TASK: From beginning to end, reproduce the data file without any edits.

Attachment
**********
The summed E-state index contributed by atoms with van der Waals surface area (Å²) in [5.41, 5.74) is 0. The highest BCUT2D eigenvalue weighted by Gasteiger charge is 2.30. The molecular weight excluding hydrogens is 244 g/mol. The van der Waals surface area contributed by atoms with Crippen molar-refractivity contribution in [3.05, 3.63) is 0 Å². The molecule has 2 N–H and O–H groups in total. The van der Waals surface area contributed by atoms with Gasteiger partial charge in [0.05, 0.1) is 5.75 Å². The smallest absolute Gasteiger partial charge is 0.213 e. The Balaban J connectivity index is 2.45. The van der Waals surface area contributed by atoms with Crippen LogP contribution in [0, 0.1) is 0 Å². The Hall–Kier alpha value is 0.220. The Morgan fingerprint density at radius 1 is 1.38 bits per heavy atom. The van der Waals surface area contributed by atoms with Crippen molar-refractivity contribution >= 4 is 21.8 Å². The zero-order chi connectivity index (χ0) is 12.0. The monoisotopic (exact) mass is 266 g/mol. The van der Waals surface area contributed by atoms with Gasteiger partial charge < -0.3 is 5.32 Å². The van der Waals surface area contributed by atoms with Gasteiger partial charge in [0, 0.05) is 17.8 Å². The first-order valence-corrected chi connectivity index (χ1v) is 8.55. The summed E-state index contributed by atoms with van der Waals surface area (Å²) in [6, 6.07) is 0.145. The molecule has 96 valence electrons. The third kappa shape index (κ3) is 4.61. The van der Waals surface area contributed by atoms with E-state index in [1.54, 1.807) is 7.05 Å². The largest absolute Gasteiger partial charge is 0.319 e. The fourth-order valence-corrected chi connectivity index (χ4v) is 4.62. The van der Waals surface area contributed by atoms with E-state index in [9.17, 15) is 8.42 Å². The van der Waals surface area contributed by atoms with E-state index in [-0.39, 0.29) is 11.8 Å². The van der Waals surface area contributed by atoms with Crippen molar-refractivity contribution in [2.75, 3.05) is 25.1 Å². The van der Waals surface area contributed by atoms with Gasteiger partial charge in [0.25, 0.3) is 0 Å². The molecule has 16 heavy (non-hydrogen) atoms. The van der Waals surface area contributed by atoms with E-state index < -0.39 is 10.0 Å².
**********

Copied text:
The summed E-state index contributed by atoms with van der Waals surface area (Å²) in [5.41, 5.74) is 0. The highest BCUT2D eigenvalue weighted by Gasteiger charge is 2.30. The molecular weight excluding hydrogens is 244 g/mol. The van der Waals surface area contributed by atoms with Crippen molar-refractivity contribution in [3.05, 3.63) is 0 Å². The molecule has 2 N–H and O–H groups in total. The van der Waals surface area contributed by atoms with Gasteiger partial charge in [0.05, 0.1) is 5.75 Å². The smallest absolute Gasteiger partial charge is 0.213 e. The Balaban J connectivity index is 2.45. The van der Waals surface area contributed by atoms with Crippen LogP contribution in [0, 0.1) is 0 Å². The Hall–Kier alpha value is 0.220. The Morgan fingerprint density at radius 1 is 1.38 bits per heavy atom. The van der Waals surface area contributed by atoms with Crippen molar-refractivity contribution >= 4 is 21.8 Å². The zero-order chi connectivity index (χ0) is 12.0. The monoisotopic (exact) mass is 266 g/mol. The van der Waals surface area contributed by atoms with Gasteiger partial charge < -0.3 is 5.32 Å². The van der Waals surface area contributed by atoms with Gasteiger partial charge in [0, 0.05) is 17.8 Å². The first-order valence-corrected chi connectivity index (χ1v) is 8.55. The summed E-state index contributed by atoms with van der Waals surface area (Å²) in [6, 6.07) is 0.145. The molecule has 96 valence electrons. The third kappa shape index (κ3) is 4.61. The van der Waals surface area contributed by atoms with E-state index in [1.54, 1.807) is 7.05 Å². The largest absolute Gasteiger partial charge is 0.319 e. The fourth-order valence-corrected chi connectivity index (χ4v) is 4.62. The van der Waals surface area contributed by atoms with E-state index in [9.17, 15) is 8.42 Å². The van der Waals surface area contributed by atoms with E-state index in [-0.39, 0.29) is 11.8 Å². The van der Waals surface area contributed by atoms with Crippen molar-refractivity contribution in [2.75, 3.05) is 25.1 Å². The van der Waals surface area contributed by atoms with Gasteiger partial charge in [0.25, 0.3) is 0 Å². The molecule has 16 heavy (non-hydrogen) atoms. The van der Waals surface area contributed by atoms with E-state index < -0.39 is 10.0 Å².